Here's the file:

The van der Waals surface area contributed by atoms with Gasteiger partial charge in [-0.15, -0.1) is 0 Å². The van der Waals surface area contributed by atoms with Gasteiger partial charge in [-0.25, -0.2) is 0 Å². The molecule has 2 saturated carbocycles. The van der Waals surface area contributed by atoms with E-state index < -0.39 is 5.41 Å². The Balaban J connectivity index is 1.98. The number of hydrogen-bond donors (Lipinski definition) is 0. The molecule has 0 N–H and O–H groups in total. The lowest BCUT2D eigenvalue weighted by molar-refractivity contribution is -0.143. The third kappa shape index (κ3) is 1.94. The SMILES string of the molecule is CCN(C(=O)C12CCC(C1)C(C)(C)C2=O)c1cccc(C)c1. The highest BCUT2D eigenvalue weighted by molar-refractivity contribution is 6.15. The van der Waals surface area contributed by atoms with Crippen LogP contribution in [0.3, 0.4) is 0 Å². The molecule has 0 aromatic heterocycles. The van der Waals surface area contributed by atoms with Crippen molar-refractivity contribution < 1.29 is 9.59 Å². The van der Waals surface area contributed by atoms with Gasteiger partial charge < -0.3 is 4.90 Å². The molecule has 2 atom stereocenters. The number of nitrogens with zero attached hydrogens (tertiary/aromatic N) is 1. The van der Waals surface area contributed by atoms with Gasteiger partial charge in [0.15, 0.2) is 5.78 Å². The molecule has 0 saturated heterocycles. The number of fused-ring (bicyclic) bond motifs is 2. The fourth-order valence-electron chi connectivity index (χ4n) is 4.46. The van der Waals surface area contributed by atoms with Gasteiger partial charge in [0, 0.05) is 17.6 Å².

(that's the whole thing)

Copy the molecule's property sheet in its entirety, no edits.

The van der Waals surface area contributed by atoms with Gasteiger partial charge in [-0.15, -0.1) is 0 Å². The van der Waals surface area contributed by atoms with Gasteiger partial charge in [-0.25, -0.2) is 0 Å². The molecule has 2 saturated carbocycles. The van der Waals surface area contributed by atoms with E-state index < -0.39 is 5.41 Å². The Balaban J connectivity index is 1.98. The number of hydrogen-bond donors (Lipinski definition) is 0. The molecule has 0 N–H and O–H groups in total. The lowest BCUT2D eigenvalue weighted by molar-refractivity contribution is -0.143. The third kappa shape index (κ3) is 1.94. The SMILES string of the molecule is CCN(C(=O)C12CCC(C1)C(C)(C)C2=O)c1cccc(C)c1. The highest BCUT2D eigenvalue weighted by molar-refractivity contribution is 6.15. The van der Waals surface area contributed by atoms with Crippen LogP contribution in [0.3, 0.4) is 0 Å². The molecule has 0 aromatic heterocycles. The van der Waals surface area contributed by atoms with Crippen molar-refractivity contribution < 1.29 is 9.59 Å². The van der Waals surface area contributed by atoms with Gasteiger partial charge < -0.3 is 4.90 Å². The molecule has 2 atom stereocenters. The number of nitrogens with zero attached hydrogens (tertiary/aromatic N) is 1. The van der Waals surface area contributed by atoms with Gasteiger partial charge in [0.15, 0.2) is 5.78 Å². The molecule has 0 saturated heterocycles. The number of fused-ring (bicyclic) bond motifs is 2. The fourth-order valence-electron chi connectivity index (χ4n) is 4.46. The van der Waals surface area contributed by atoms with Gasteiger partial charge in [0, 0.05) is 17.6 Å².